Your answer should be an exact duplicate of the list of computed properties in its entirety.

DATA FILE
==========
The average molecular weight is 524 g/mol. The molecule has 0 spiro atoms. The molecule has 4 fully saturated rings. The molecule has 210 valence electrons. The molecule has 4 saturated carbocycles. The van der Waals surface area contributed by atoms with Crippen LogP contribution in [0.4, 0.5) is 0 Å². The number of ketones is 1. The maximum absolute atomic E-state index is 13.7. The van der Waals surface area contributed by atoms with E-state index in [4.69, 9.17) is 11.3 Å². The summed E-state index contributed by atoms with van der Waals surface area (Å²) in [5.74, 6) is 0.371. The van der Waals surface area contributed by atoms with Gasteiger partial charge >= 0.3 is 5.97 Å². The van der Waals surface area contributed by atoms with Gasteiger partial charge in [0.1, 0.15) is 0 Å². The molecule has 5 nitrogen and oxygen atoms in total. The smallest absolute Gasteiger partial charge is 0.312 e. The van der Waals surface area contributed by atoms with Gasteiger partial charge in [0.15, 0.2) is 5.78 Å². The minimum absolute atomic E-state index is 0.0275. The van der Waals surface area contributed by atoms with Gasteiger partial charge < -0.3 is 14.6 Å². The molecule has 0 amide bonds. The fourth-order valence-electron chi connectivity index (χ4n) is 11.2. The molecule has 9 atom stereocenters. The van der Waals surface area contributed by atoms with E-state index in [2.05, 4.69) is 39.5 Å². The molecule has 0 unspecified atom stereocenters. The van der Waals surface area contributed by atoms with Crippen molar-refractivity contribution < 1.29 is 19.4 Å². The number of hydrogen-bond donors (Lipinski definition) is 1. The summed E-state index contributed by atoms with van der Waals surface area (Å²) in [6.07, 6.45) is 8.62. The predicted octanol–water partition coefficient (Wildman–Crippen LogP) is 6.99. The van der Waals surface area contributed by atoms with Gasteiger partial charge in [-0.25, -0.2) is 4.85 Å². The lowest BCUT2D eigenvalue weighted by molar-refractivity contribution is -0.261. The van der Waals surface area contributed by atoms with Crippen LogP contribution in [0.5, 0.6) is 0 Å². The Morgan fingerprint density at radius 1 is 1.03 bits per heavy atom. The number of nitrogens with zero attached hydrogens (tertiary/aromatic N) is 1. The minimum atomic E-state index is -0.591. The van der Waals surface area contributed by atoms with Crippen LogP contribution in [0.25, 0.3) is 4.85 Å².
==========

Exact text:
The average molecular weight is 524 g/mol. The molecule has 0 spiro atoms. The molecule has 4 fully saturated rings. The molecule has 210 valence electrons. The molecule has 4 saturated carbocycles. The van der Waals surface area contributed by atoms with Crippen LogP contribution in [0.4, 0.5) is 0 Å². The number of ketones is 1. The maximum absolute atomic E-state index is 13.7. The van der Waals surface area contributed by atoms with E-state index in [4.69, 9.17) is 11.3 Å². The summed E-state index contributed by atoms with van der Waals surface area (Å²) in [5.74, 6) is 0.371. The van der Waals surface area contributed by atoms with Gasteiger partial charge >= 0.3 is 5.97 Å². The van der Waals surface area contributed by atoms with Gasteiger partial charge in [0.1, 0.15) is 0 Å². The molecule has 5 nitrogen and oxygen atoms in total. The smallest absolute Gasteiger partial charge is 0.312 e. The van der Waals surface area contributed by atoms with Gasteiger partial charge in [0.15, 0.2) is 5.78 Å². The minimum absolute atomic E-state index is 0.0275. The van der Waals surface area contributed by atoms with Gasteiger partial charge < -0.3 is 14.6 Å². The molecule has 0 amide bonds. The fourth-order valence-electron chi connectivity index (χ4n) is 11.2. The molecule has 9 atom stereocenters. The van der Waals surface area contributed by atoms with E-state index in [2.05, 4.69) is 39.5 Å². The molecule has 0 unspecified atom stereocenters. The van der Waals surface area contributed by atoms with Crippen molar-refractivity contribution < 1.29 is 19.4 Å². The number of hydrogen-bond donors (Lipinski definition) is 1. The summed E-state index contributed by atoms with van der Waals surface area (Å²) in [6.07, 6.45) is 8.62. The predicted octanol–water partition coefficient (Wildman–Crippen LogP) is 6.99. The van der Waals surface area contributed by atoms with Gasteiger partial charge in [-0.25, -0.2) is 4.85 Å². The lowest BCUT2D eigenvalue weighted by molar-refractivity contribution is -0.261. The van der Waals surface area contributed by atoms with Crippen LogP contribution in [0.5, 0.6) is 0 Å². The Morgan fingerprint density at radius 1 is 1.03 bits per heavy atom. The number of nitrogens with zero attached hydrogens (tertiary/aromatic N) is 1. The minimum atomic E-state index is -0.591. The van der Waals surface area contributed by atoms with Crippen LogP contribution in [0.25, 0.3) is 4.85 Å².